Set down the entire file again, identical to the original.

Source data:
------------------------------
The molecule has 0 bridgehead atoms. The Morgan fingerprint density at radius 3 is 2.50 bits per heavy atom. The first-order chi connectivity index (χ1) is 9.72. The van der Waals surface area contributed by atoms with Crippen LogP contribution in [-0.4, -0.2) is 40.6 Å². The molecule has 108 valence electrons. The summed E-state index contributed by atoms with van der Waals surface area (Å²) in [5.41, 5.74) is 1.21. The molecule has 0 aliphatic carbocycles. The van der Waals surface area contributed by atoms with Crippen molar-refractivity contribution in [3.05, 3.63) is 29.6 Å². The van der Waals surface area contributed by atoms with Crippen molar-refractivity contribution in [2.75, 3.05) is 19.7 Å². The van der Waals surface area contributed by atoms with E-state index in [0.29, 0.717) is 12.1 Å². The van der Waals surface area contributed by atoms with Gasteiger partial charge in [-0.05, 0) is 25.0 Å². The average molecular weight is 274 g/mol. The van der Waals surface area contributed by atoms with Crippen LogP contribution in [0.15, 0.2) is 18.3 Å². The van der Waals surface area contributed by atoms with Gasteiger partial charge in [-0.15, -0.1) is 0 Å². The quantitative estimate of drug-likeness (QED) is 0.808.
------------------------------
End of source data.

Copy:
The molecule has 0 bridgehead atoms. The Morgan fingerprint density at radius 3 is 2.50 bits per heavy atom. The first-order chi connectivity index (χ1) is 9.72. The van der Waals surface area contributed by atoms with Crippen LogP contribution in [-0.4, -0.2) is 40.6 Å². The molecule has 108 valence electrons. The summed E-state index contributed by atoms with van der Waals surface area (Å²) in [5.41, 5.74) is 1.21. The molecule has 0 aliphatic carbocycles. The van der Waals surface area contributed by atoms with Crippen molar-refractivity contribution in [3.05, 3.63) is 29.6 Å². The van der Waals surface area contributed by atoms with Crippen molar-refractivity contribution in [2.75, 3.05) is 19.7 Å². The van der Waals surface area contributed by atoms with E-state index in [0.29, 0.717) is 12.1 Å². The van der Waals surface area contributed by atoms with Gasteiger partial charge in [-0.05, 0) is 25.0 Å². The average molecular weight is 274 g/mol. The van der Waals surface area contributed by atoms with Crippen LogP contribution in [0.15, 0.2) is 18.3 Å². The van der Waals surface area contributed by atoms with Gasteiger partial charge in [-0.15, -0.1) is 0 Å². The quantitative estimate of drug-likeness (QED) is 0.808.